“The opportunity to work with both of ’em was amazing,” he agrees, “but I felt I wasn’t the only one that was there nervous! The entire cast was. For them, maybe, it’s just another project. But for me it’s somethin’ more: it’s exciting to be a part of it. Whether I do another film project or not — and I already completed another one, it’ll be out in March [the Louisiana-set Streets of Blood, with Val Kilmer and Sharon Stone] — I’m cool: I got the chance to work with the best.”

Jackson was strong in Get Rich… though was essentially recalling events that had more or less actually happened; and the Righteous Kill role of Spider, a New York drug dealer, is hardly one he has to spend months researching. The jury is still out on his acting, and he did not prove a big enough silver screen draw to prevent his second film, the Iraq war drama Home of the Brave, in which he starred alongside Samuel L Jackson, Cristina Ricci and Jessica Biel, from tanking at the box office.

Music and movies are now just two facets of the 50 Cent brand. He made a reputed $100 million after a mineral water company, in which he had accepted shares as payment for an endorsement, was sold to Coca Cola. And as well as the de rigueur rap star accoutrements (record label, trainer range, streetwear lines, video game), he has even been in negotiations with a South African billionaire to invest in a platinum mine.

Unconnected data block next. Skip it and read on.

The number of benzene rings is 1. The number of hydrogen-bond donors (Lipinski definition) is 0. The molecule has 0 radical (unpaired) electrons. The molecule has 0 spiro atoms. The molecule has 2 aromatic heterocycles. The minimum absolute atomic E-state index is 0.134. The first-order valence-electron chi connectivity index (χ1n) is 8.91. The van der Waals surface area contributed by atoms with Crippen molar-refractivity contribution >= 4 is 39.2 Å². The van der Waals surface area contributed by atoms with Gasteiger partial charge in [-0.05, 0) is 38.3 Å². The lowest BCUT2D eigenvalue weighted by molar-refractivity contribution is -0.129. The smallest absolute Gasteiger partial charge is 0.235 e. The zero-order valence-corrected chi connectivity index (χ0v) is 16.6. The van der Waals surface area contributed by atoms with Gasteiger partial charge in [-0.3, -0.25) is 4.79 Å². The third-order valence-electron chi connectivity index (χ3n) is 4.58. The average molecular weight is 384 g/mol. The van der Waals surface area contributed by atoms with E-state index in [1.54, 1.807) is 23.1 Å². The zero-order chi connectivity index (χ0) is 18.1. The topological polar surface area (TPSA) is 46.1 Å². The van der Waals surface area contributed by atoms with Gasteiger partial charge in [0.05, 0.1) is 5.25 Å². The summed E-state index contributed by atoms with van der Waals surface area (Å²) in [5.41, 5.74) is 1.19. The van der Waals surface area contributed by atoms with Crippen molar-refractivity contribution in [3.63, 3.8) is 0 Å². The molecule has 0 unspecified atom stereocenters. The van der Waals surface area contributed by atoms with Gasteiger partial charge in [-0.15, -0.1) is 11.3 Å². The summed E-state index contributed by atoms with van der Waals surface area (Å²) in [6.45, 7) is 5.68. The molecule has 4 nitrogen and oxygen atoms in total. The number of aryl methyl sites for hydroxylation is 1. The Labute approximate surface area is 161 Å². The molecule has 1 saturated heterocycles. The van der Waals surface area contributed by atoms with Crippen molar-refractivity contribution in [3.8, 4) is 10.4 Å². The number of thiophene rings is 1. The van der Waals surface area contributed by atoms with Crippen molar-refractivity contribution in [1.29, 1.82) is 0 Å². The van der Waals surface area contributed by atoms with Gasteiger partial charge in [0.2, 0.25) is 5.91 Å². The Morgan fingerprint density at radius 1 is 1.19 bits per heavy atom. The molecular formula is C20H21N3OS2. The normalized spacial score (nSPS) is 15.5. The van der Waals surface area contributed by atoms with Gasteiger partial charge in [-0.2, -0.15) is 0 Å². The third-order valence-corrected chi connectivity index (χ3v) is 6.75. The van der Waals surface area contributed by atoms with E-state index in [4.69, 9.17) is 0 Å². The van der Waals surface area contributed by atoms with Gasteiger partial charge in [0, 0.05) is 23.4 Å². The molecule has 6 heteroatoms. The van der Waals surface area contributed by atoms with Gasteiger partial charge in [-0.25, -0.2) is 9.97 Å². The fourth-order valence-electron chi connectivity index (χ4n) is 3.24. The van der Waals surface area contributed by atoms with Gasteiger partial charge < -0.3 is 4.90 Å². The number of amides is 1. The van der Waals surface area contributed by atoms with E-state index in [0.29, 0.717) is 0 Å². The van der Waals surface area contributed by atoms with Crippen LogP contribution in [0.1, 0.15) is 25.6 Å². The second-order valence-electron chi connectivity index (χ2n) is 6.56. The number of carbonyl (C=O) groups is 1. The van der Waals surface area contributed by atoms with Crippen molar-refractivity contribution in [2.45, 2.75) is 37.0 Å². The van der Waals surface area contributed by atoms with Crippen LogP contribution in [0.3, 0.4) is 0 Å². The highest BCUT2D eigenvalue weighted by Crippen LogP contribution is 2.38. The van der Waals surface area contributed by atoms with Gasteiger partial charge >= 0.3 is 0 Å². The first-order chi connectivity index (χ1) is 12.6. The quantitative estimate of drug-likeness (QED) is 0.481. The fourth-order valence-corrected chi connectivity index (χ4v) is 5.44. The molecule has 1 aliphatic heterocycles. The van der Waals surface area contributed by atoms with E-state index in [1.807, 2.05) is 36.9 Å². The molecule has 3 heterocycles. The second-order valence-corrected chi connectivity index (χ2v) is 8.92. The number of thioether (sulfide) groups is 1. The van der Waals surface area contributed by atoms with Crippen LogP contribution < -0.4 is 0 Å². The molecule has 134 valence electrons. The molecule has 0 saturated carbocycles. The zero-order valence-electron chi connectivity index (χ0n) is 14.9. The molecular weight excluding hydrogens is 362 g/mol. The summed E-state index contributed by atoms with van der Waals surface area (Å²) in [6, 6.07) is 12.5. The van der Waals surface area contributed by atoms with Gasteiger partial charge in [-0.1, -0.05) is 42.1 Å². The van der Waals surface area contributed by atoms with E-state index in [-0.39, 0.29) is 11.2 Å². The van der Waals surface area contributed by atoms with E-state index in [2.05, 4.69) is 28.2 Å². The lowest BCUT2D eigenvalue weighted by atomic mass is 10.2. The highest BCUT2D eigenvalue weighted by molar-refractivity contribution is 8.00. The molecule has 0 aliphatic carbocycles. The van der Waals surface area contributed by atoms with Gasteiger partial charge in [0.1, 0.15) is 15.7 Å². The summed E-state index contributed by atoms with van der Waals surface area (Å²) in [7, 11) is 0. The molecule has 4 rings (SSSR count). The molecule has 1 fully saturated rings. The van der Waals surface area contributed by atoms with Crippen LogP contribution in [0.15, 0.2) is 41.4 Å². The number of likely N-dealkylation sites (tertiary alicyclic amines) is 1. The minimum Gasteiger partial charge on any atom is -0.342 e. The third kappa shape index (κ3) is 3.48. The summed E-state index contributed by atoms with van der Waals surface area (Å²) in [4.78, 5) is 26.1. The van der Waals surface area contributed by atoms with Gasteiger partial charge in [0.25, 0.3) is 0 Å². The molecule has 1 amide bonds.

Jackson’s music is just as driven as his business dealings. The chiselled torso on his album sleeves seems an apt visual metaphor for the records’ contents: they are the result of hours of hard, repetitive work, honed and toned to perfection, but with seemingly little fun involved in getting to the end result. But that’s not how he sees it.

“Conceptually, I don’t think people understand the process of what I’m doin’ to create the records,” he muses. “They just see it as, ‘OK, a new song’. But if you listen to the actual records, I’m paintin’ pictures, of scenarios an’ situations I’ve seen first-hand. This is where my inspiration comes from: at some point it reflects somethin’ that I was actually surrounded by or forced to be around. And the negative things, or bad things, that you experience stick out in your mind a lot more than the positive things. The Curtis album [his most recent, and, at around 4 million worldwide sales, the least successful of his three solo LPs] was supposed to be human, in my head. The laughter at the beginnin’ of ‘Straight to the Bank’ was a symbol of the joy.”